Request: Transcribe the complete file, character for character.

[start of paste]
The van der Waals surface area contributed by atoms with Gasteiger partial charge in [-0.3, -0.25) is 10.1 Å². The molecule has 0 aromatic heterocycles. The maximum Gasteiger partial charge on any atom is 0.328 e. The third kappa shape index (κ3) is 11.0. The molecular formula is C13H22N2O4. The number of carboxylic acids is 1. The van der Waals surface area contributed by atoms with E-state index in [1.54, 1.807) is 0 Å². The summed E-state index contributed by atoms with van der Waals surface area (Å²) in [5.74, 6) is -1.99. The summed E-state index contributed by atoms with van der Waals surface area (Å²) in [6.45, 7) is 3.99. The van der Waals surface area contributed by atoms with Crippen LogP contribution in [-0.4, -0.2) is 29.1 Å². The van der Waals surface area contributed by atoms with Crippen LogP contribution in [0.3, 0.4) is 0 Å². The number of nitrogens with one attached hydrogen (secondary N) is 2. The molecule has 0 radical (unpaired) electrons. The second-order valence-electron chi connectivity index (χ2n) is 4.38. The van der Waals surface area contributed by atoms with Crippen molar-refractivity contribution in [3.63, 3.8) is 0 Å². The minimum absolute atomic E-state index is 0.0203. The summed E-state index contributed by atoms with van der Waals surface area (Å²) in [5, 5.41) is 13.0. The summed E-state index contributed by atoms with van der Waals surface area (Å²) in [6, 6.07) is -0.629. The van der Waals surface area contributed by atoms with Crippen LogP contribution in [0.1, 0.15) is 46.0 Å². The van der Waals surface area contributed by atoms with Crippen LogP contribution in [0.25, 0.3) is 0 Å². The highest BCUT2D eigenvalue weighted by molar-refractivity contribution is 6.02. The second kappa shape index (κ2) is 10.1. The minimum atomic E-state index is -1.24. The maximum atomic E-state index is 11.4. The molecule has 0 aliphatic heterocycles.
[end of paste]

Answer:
The van der Waals surface area contributed by atoms with Gasteiger partial charge in [-0.3, -0.25) is 10.1 Å². The molecule has 0 aromatic heterocycles. The maximum Gasteiger partial charge on any atom is 0.328 e. The third kappa shape index (κ3) is 11.0. The molecular formula is C13H22N2O4. The number of carboxylic acids is 1. The van der Waals surface area contributed by atoms with E-state index in [1.54, 1.807) is 0 Å². The summed E-state index contributed by atoms with van der Waals surface area (Å²) in [5.74, 6) is -1.99. The summed E-state index contributed by atoms with van der Waals surface area (Å²) in [6.45, 7) is 3.99. The van der Waals surface area contributed by atoms with Crippen LogP contribution in [-0.4, -0.2) is 29.1 Å². The van der Waals surface area contributed by atoms with Crippen LogP contribution in [0.3, 0.4) is 0 Å². The number of nitrogens with one attached hydrogen (secondary N) is 2. The molecule has 0 radical (unpaired) electrons. The second-order valence-electron chi connectivity index (χ2n) is 4.38. The van der Waals surface area contributed by atoms with Crippen molar-refractivity contribution in [3.63, 3.8) is 0 Å². The minimum absolute atomic E-state index is 0.0203. The summed E-state index contributed by atoms with van der Waals surface area (Å²) in [5, 5.41) is 13.0. The summed E-state index contributed by atoms with van der Waals surface area (Å²) in [6, 6.07) is -0.629. The van der Waals surface area contributed by atoms with Crippen LogP contribution in [0.1, 0.15) is 46.0 Å². The van der Waals surface area contributed by atoms with Crippen LogP contribution in [0.25, 0.3) is 0 Å². The highest BCUT2D eigenvalue weighted by molar-refractivity contribution is 6.02. The second kappa shape index (κ2) is 10.1. The minimum atomic E-state index is -1.24. The maximum atomic E-state index is 11.4. The molecule has 0 aliphatic heterocycles.